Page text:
“I’m sure some Sherlock Holmes would’ve wandered over with a buddy, stood there for several seconds before unwisely replying…”

“Run to the Sun”

The “Run to the Sun” car show is almost here and I’m looking forward to it. My wife and I have been attending this event for close to thirty-five years, not as participants, but as gawkers. I’ve always said I’d love to enter a vehicle just one time and perhaps this is the year.

It’s not that we didn’t have anything to display. Our vehicles were always in Alaska and I didn’t have sufficient time to trailer one down. Those were the working years so vacation time was limited.

We’ve been to so many shows over the past fifty-years that it’d be impossible to count. The Street Machine and Street Rod Nationals in Tulsa, Oklahoma and Minneapolis-St. Paul, Minnesota being a couple that we first traveled to. This was in 1974, 1976, and 1977, when those events were just getting off the ground.

Many shows don’t allow newer automobiles to be entered and I’ve never figured out why. It’s a pet peeve of mine. Modern vehicles like Hellcats, ZO6 Corvettes, Supercharged ZL1 Camaros, and even Tesla’s, turn teenage cranks more than ’32 Ford Roadsters or ’55 Chevys. Our local show allows most of the above except Tesla’s, and for some odd reason, Dodge Chargers were excluded.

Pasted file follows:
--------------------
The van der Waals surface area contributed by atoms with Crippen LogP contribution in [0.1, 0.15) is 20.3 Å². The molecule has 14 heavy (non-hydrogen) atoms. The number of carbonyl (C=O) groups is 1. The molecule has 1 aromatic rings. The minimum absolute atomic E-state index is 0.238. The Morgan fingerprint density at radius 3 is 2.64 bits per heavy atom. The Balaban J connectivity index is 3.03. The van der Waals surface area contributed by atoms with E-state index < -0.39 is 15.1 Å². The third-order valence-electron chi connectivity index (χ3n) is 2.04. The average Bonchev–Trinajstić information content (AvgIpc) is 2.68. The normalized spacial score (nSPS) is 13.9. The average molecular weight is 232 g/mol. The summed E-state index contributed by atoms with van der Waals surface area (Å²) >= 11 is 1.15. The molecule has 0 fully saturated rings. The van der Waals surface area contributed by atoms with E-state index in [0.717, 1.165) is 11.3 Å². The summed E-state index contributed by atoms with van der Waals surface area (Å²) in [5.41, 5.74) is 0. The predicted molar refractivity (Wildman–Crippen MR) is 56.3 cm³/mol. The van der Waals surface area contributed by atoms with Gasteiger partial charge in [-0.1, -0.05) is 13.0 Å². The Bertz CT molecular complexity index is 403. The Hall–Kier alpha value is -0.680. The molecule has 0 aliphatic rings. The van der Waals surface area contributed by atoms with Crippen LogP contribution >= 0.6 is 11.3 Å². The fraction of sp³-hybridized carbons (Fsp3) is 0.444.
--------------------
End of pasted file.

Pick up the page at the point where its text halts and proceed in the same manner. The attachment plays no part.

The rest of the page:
Where demographics are concerned. I rarely spot but a handful of young faces taking in “Run to the Sun.” Most are middle-aged or ancient dinosaurs like me.

For those automotive venues allowing late model vehicles, I often hear the same cliché uttered time and time again by car show geniuses. “Yea, that car was purchased new and brought here. Anyone can do that!” In their minds, if a car isn’t old or “built” it’s nothing special. Usually, the ones vocalizing such had someone else build theirs.

My father owned a Texaco service station in the late 60s and early 70s. This was while I was in my teen years. As an employee, I took it upon myself to test drive some of the fastest iron that Detroit offered: Pontiac GTO Judges, Chevrolet Z-28 Camaros, Plymouth Roadrunners, GTX’s, and Ford 428 Mach 1 Mustangs to name a few. Those were all newer, showroom quality vehicles back then. Today, these same muscle cars draw a slew of admirers, although the numbers are decreasing as this older generation silently rides into the sunset.

We only have one vehicle eligible for this upcoming show. Our 1950 Chevy truck will have to suffice although it’s not pretty. Had we even been allowed to enter the Dodge Redeye Hellcat Charger, I would’ve hesitated. I’m sure some Sherlock Holmes would’ve wandered over with a buddy, stood there for several seconds with beer in hand before unwisely replying, “Yep, definitely purchased from a showroom and then brought here. Anyone can do that!” He would’ve only been partially right because it was special ordered in Ohio through a dealer friend of ours.

No biggie. I’m sure the owners of 426 Hemi Chargers, 428 Shelby Mustangs, 455 Pontiac GTOs, and SS-454 Chevrolet Chevelle’s had to endure the same head-shaking wisdom some fifty years ago.

Should someone ask if I built my ’50 Chevy, I’ll tell them like I’ve informed so many others. “No, Cloyd Boddington slapped it together.” Only seasoned car guys and gals will catch the humor!

Michael Hankins standing in front of his 1968 Dodge Charger (1972 photo)

Author: michaeldexterhankins

ordinary average guy

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